Three-Dimensional Visualization and Volumetric Analysis of Cancer Therapeutic Agents and Cell Interactions Using Raman Imaging, 10-9110

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Principal Investigator
Jian Ling

Inclusive Dates: 01/01/99 - 06/30/00

Background - The determination of drug mechanisms at the cellular level is a problem of great importance to the evaluation and development of new anticancer agents. Recently, the implementation of rational drug design, combinatorial chemistry techniques, and high-throughput screening has led to large numbers of new potential drugs. Currently there are limited cost-effective and efficient approaches to understanding how these potential drugs work at the cellular level. This lack of understanding requires pharmaceutical companies to spend millions of dollars in animal and clinical studies to assess a candidate drug

Approach - . The objective of this project was to develop direct Raman imaging, a cost-effective tool, for the study of drug mechanisms at the cellular level. The application of direct Raman imaging was studied to determine drug distribution in single living cells. To extract useful information from a noisy Raman image, a model was developed to describe the degradation of Raman signals by several processes: nonuniform illumination of the laser-excitation source, distortion by the microscope system, and the influence of additive signal-dependent Gaussian noise that arises during direct Raman imaging. Using this model, special-purpose image-processing algorithms were developed to restore the Raman images. Taxol, an important anticancer agent whose mechanisms at the cellular level have been well studied, was used to evaluate the capabilities of direct Raman imaging. Raman images were obtained from an MDA-435 cancer cell before and after the drug treatment. The ratio image between the two images indicates the two-dimensional distribution of taxol within the cell.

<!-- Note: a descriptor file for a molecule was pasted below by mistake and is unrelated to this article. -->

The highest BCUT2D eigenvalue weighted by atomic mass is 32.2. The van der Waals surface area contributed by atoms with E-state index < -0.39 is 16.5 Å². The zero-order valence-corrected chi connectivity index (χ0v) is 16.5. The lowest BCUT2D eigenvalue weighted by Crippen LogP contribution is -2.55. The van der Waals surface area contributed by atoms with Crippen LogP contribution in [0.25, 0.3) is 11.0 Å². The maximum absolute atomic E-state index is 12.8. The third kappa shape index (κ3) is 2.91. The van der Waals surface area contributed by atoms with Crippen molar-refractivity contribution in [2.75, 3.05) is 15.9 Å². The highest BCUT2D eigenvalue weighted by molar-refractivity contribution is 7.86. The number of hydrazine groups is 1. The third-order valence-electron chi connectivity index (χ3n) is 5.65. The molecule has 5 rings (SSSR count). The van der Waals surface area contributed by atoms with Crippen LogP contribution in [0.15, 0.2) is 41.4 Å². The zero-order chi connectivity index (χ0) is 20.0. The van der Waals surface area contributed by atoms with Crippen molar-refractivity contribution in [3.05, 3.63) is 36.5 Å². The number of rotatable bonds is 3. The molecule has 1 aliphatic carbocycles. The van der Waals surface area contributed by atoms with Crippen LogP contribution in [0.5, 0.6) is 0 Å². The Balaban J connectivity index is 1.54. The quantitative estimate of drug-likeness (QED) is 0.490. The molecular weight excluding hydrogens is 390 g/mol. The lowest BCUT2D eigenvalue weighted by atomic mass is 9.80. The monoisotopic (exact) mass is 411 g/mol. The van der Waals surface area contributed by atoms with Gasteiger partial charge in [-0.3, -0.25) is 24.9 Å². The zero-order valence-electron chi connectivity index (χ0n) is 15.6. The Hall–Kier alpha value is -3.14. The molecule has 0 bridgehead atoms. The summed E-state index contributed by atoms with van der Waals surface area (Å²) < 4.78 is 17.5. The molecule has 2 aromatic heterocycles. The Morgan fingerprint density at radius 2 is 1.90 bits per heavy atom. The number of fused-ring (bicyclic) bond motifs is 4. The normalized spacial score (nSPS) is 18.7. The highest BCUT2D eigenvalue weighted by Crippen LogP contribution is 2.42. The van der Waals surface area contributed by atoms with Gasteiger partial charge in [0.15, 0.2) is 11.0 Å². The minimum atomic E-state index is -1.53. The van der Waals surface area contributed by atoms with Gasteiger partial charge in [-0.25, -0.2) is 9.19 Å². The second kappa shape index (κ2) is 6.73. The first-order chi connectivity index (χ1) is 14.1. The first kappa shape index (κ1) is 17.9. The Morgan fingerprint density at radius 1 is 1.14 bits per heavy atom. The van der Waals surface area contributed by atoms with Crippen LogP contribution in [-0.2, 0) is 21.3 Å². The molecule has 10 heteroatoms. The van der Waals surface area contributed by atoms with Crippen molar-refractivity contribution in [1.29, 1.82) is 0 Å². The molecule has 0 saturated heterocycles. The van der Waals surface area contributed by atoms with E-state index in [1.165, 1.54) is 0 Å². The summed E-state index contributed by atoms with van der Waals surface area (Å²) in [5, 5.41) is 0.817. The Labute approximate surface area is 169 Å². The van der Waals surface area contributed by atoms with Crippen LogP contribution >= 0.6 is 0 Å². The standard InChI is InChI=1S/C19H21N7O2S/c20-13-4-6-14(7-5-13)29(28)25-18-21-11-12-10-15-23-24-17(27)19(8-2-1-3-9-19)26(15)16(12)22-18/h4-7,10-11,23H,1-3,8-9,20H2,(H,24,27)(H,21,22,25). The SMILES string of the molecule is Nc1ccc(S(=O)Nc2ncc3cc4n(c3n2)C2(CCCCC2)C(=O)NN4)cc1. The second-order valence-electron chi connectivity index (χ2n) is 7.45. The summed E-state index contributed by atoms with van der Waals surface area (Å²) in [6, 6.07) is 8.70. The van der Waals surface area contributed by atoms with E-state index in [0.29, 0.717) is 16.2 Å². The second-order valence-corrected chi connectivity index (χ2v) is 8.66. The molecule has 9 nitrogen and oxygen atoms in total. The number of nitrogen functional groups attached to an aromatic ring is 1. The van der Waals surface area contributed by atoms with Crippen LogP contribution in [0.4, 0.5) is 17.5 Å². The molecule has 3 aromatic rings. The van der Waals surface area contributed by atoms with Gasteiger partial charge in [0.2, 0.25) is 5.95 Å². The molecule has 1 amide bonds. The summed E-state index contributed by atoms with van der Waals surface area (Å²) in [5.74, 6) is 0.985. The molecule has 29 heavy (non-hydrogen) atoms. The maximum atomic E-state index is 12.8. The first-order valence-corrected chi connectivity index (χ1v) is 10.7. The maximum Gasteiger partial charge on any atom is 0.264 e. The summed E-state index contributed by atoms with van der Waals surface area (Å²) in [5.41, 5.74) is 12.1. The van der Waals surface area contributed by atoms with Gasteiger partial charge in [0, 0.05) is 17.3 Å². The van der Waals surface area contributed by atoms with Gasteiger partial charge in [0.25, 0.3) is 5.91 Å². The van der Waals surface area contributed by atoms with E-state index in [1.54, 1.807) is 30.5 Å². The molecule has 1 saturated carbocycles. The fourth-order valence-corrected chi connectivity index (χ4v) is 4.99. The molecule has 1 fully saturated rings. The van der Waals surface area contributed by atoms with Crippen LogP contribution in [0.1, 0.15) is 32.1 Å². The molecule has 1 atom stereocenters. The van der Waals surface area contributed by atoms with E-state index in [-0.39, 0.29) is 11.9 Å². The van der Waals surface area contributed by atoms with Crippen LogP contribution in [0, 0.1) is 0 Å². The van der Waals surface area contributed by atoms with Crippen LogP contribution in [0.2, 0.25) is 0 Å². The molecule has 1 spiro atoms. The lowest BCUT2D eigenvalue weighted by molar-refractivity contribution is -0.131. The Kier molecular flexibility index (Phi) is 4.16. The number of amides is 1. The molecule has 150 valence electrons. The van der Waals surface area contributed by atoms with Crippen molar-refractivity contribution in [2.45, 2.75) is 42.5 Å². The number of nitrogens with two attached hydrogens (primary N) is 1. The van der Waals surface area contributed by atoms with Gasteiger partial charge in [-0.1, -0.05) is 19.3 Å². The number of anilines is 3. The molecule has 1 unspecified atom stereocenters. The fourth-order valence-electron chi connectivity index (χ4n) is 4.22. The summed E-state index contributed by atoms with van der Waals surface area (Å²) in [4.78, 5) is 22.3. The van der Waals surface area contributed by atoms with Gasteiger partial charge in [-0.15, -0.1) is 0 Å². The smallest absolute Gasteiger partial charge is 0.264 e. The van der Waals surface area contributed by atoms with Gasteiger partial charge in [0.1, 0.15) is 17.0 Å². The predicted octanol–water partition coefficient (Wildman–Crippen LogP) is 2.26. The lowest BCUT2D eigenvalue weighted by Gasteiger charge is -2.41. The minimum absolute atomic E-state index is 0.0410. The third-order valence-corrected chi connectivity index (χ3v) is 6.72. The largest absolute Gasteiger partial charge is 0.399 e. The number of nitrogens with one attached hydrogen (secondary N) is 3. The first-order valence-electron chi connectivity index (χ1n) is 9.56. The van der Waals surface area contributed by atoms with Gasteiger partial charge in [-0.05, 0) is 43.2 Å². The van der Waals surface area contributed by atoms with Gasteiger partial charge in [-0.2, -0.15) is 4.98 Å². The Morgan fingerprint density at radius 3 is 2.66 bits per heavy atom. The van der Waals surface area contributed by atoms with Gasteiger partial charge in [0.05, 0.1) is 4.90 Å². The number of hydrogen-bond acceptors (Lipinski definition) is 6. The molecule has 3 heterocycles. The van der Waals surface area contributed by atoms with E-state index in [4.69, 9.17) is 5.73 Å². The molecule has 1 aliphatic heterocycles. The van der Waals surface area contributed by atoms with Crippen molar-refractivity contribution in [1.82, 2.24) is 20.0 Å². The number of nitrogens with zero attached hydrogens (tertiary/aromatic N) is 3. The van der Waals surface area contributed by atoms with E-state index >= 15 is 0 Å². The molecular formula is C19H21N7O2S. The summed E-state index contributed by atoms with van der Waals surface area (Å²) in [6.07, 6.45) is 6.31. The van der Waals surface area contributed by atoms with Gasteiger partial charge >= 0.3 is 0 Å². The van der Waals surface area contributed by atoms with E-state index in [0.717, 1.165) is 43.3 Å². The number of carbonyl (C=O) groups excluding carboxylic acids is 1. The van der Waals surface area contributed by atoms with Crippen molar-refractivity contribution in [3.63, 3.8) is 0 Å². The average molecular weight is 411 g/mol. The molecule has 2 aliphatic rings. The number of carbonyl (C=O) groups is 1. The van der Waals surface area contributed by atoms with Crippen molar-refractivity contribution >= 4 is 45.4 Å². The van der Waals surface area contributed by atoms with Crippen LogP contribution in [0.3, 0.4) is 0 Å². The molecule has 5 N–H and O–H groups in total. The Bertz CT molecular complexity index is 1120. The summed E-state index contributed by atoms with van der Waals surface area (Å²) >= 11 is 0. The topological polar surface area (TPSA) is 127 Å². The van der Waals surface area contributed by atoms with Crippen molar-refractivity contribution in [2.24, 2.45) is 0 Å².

Accomplishments - From the Raman images, taxol was found to have high intracellular concentration near the plasma membrane of MDA-435 breast tumor cells, as indicated in the illustrations below. This finding is well explained by the binding characteristics of the taxol and its molecular target - the microtubules. This result demonstrated the feasibility of using direct Raman imaging to determine the intracellular distribution of a drug. From the drug distribution, its mechanism can be studied.

(a)

(b)

 
(a) White light image of a breast tumor cell before exposure to taxol, an anticancer agent; (b) ratio Raman image [corresponding to the red-box area in (a)] recorded one hour after exposure to taxol. Most of the taxol was concentrated near the cell membrane. The color bar indicates the relative intensity of the Raman signal (the highest intensity is at the top of the bar).

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